5. Unsightly indication of emphasis
Underlining is strictly for typewriters. Modern word processors and page layout programs give access to italic typefaces: Use italics for emphasis. To use boldface would make your page look blotchy. Use quotation marks only for their intended purpose: quotations. To use quotation marks for emphasis is disruptive to smooth reading of your text.
6. Inappropriate use of typewriter conventions
Follow the period at the end of a sentence by a single space, not two. Use a single paragraph mark to terminate a paragraph, not two. On a typewriter, you are forced to set two hyphens in place of a dash, but in typeset work you can use an en dash – like this – surrounded by normal (word) spaces. To achieve spacing, or to force a paragraph to the top of a page, use your word processor's spacing and positioning controls instead of blank lines. It is wrong to set two hyphens in place of a dash: Use an en dash surrounded by normal (word) spaces. Modern word processors and page layout programs allow you to use typographic characters. To denote minutes, seconds, feet, and inches, spell the unit or use letter abbreviations for the benefit of your international audience. The proper symbols are prime (′) and double prime (″); use the straight single and double quotes ' and " only if the proper symbols are unavailable and insufficient space is available to use min, sec, ft, or in. For an apostrophe, use the proper typographical symbol (’); for quotations, use typographer’s “curly” quotes. (These may be accessible through your word processor’s smart quotes feature.)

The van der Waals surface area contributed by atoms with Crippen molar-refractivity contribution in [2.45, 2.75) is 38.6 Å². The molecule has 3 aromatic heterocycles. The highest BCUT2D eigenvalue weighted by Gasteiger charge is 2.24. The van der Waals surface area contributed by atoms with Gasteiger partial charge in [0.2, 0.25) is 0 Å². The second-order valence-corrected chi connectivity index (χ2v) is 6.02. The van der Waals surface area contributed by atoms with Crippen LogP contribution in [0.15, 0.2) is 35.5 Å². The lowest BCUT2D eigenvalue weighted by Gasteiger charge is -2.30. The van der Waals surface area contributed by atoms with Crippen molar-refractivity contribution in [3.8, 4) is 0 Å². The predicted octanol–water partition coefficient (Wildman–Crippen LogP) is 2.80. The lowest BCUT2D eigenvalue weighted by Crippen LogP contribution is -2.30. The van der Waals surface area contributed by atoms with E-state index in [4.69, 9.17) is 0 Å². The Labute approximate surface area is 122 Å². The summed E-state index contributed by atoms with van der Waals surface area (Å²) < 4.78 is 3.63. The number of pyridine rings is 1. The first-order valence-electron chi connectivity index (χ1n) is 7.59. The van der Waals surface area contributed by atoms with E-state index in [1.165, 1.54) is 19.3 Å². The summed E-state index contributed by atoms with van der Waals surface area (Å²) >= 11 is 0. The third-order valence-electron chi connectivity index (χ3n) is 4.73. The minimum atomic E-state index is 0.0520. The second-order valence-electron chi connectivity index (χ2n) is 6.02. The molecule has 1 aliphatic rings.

7. Lack of control of line breaks
Modern word processors allow you to control line breaks and hyphenation. Use a nonbreaking space to prevent adjacent elements – such as a numerical quantity and its associated unit – from being separated by a line or page break. Use a nonbreaking hyphen to avoid the elements of a compound modifier, such as 35‑millimeter, from being broken at a line-end.
8. Failure to clearly distinguish paragraphs
A surprising number of technical authors fail to clearly separate their paragraphs. This makes their work hard to read. Choose one of two methods to identify paragraphs: Either indent the first line of every paragraph, or use no indentation and establish paragraph formatting such that paragraphs are separated by the equivalent of a blank line.
9. Careless setting of fractions
Set a fraction using superscript for the numerator and subscript for the denominator. Use the fraction slash character as a separator – on a Macintosh, access it as Shift‑Option‑1.
10. Poorly oriented figures
If your document includes figures oriented differently from the text, it will be necessary for the reader to rotate your document. You must ensure that he or she has to turn the document only once per page, and always in the same direction. I suggest that you arrange the layout so that the reader rotates the body text clockwise 90 degrees to view a figure. In other words, when viewing the text in its natural orientation, place the top of a rotated figure to the left. ■